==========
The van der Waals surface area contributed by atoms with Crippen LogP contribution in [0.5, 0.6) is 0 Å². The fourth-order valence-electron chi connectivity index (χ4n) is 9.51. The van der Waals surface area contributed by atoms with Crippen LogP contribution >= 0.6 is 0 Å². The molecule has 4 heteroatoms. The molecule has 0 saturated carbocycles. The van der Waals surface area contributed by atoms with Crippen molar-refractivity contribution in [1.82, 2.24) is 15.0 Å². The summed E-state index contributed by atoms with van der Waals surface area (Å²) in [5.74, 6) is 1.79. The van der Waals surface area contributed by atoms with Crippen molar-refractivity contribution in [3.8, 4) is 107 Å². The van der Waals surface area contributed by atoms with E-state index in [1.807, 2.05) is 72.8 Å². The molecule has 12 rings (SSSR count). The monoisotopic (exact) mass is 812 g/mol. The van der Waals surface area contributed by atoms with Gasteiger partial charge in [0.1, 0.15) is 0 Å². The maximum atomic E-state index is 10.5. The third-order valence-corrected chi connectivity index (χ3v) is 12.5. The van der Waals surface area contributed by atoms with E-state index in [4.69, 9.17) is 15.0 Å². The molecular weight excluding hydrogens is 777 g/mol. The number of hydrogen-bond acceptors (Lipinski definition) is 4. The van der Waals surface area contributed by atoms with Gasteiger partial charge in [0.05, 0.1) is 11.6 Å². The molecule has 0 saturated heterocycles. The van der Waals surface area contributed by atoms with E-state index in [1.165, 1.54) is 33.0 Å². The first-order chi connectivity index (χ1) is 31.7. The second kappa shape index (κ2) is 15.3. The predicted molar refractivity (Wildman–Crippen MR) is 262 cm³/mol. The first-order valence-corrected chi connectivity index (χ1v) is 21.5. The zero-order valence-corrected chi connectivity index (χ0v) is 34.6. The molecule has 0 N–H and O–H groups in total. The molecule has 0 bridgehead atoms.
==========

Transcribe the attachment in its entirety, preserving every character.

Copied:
The van der Waals surface area contributed by atoms with Crippen LogP contribution in [0.5, 0.6) is 0 Å². The fourth-order valence-electron chi connectivity index (χ4n) is 9.51. The van der Waals surface area contributed by atoms with Crippen LogP contribution >= 0.6 is 0 Å². The molecule has 4 heteroatoms. The molecule has 0 saturated carbocycles. The van der Waals surface area contributed by atoms with Crippen molar-refractivity contribution in [1.82, 2.24) is 15.0 Å². The summed E-state index contributed by atoms with van der Waals surface area (Å²) in [5.74, 6) is 1.79. The van der Waals surface area contributed by atoms with Crippen molar-refractivity contribution in [3.8, 4) is 107 Å². The van der Waals surface area contributed by atoms with E-state index in [1.807, 2.05) is 72.8 Å². The molecule has 12 rings (SSSR count). The monoisotopic (exact) mass is 812 g/mol. The van der Waals surface area contributed by atoms with Gasteiger partial charge in [0.1, 0.15) is 0 Å². The maximum atomic E-state index is 10.5. The third-order valence-corrected chi connectivity index (χ3v) is 12.5. The van der Waals surface area contributed by atoms with E-state index in [4.69, 9.17) is 15.0 Å². The molecular weight excluding hydrogens is 777 g/mol. The number of hydrogen-bond acceptors (Lipinski definition) is 4. The van der Waals surface area contributed by atoms with Gasteiger partial charge in [0.05, 0.1) is 11.6 Å². The molecule has 0 saturated heterocycles. The van der Waals surface area contributed by atoms with E-state index in [1.165, 1.54) is 33.0 Å². The first-order chi connectivity index (χ1) is 31.7. The second kappa shape index (κ2) is 15.3. The predicted molar refractivity (Wildman–Crippen MR) is 262 cm³/mol. The first-order valence-corrected chi connectivity index (χ1v) is 21.5. The zero-order valence-corrected chi connectivity index (χ0v) is 34.6. The molecule has 0 N–H and O–H groups in total. The molecule has 0 bridgehead atoms.